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Public Statements

Honoring 45 Years of Community Service

By:
Date:
Location: Washington, DC


HONORING 45 YEARS OF COMMUNITY SERVICE -- (Extensions of Remarks - June 14, 2004)

SPEECH OF
HON. RODNEY P. FRELINGHUYSEN
OF NEW JERSEY
IN THE HOUSE OF REPRESENTATIVES
MONDAY, JUNE 14, 2004

Mr. FRELINGHUYSEN. Mr. Speaker, I rise today to honor the Junior Matrons of Morristown, New Jersey in my Congressional District who this year are celebrating their 45th Anniversary.

In 1959, the Junior Matrons of Morristown began with a group of twelve young African-American women who pooled their time and resources to found a working group to address one of the critical issues facing African-American youth-low numbers of high school graduates going on to pursue post-secondary education.

Their motto became "service through scholarship," and the group began working to increase opportunities for black youth to attend college. A lack of cultural and historical precedent among African-Americans, the difficulty in financing college education and the limited track record of admissions of black high school graduates to major colleges and universities, were just a few of the obstacles confronting young African-Americans who may have wanted to attend college at the time. When the twelve young black women of the Junior Matrons of Morristown got together, they decided they would take direct action to change this scenario.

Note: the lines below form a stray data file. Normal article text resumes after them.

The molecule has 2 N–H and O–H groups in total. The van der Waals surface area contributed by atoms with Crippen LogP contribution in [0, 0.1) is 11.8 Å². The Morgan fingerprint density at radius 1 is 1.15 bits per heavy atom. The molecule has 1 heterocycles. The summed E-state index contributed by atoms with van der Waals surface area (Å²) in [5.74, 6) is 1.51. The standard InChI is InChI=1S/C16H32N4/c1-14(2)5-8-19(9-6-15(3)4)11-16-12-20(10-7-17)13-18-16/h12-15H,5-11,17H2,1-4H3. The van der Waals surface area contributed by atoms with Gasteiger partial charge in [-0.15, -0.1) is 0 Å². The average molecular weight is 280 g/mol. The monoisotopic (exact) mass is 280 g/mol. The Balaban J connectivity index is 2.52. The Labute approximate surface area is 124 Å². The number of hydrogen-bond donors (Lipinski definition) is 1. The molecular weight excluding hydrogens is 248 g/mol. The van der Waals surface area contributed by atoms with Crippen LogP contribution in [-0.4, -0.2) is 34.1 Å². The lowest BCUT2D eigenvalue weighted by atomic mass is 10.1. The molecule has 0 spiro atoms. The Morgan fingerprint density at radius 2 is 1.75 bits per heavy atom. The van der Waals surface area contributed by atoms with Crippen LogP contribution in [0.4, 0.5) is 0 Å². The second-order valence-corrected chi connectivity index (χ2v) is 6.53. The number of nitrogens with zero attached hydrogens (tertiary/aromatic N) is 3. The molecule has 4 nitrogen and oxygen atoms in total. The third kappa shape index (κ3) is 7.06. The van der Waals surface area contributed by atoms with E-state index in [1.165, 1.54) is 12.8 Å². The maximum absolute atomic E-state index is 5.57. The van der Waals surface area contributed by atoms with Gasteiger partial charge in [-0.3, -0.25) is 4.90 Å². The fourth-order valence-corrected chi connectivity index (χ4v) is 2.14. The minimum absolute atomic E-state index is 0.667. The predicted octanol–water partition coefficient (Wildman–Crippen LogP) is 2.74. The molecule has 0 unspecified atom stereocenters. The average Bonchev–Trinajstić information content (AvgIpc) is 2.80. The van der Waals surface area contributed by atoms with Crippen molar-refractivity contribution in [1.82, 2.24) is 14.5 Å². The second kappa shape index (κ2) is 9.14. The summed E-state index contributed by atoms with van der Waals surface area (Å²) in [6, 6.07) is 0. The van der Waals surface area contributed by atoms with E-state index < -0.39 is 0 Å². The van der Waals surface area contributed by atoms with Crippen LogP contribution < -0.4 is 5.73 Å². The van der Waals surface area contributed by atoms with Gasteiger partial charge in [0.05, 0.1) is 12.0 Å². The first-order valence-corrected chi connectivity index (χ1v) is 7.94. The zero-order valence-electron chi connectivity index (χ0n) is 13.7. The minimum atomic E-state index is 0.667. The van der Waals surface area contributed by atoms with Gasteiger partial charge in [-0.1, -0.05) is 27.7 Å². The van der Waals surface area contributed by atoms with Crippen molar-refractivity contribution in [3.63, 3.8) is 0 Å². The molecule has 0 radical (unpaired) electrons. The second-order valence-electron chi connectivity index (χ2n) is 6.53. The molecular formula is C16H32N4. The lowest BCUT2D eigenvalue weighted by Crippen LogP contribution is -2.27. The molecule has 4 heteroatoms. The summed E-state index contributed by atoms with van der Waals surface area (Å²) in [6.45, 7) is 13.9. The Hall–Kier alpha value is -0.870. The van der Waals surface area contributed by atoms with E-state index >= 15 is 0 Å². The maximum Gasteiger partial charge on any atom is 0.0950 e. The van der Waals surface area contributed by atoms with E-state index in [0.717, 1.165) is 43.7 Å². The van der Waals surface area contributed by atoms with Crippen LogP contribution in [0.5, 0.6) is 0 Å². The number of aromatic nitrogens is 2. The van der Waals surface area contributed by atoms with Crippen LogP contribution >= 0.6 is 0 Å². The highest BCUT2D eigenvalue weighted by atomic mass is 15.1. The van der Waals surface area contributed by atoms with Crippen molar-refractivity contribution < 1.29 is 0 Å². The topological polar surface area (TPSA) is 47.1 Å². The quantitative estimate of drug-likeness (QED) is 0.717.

In a bold move, they decided to host an annual cotillion that would serve at least three purposes: (1) it would help raise the consciousness of the African-American community about education as a vehicle for pursuing economic, political and social advancement; (2) it would recognize and reward those who remained committed to achieving their first major educational milestone and (3) through personal, corporate, agency and organizations contributions, it would generate substantive funds needed to encourage and enable high school students to translate the dream of a college education into a reality.

The passion and energy behind the founding of the Junior Matrons has continued unabated for these last 45 years, and is a credit to the collective vision of these twelve charter members: The late Sue Graddick, Harriet Britt, the late Frances Younginer, my dear friend Dr. Felicia B. Jamison, Emma L. Martin, Nancy Yett, Muriel Hiller, Nadine Alston, the late Emanualine Smith, Natalie Holmes, the late Marie Davis, the late Natalie Thurmond Lattimore and Cecelia Dowdy.

Over the years the Junior Matrons have been honored by the National Association for the Advancement of Colored People and the National Urban League, among many others. As a testimony of the enduring idealism of these inspired women, the Junior Matrons of Morristown have provided financial assistance to over 3,000 high school students, and has dispensed over $2 million over its lifetime. The beneficial and residual impact of this assistance cannot be over-estimated. Although a few of the original group are no longer with us, new leaders have taken on the mantle and are endowed with the same zeal and vision.

Mr. Speaker, I am quite certain that the Junior Matrons will continue in the years ahead to promote the cause of quality education and help provide opportunities for our young people to pursue college degrees and productive, fulfilling careers. I ask you and my colleagues to join me in congratulating the Junior Matrons of Morristown as they celebrate 45 dedicated years of serving our community.

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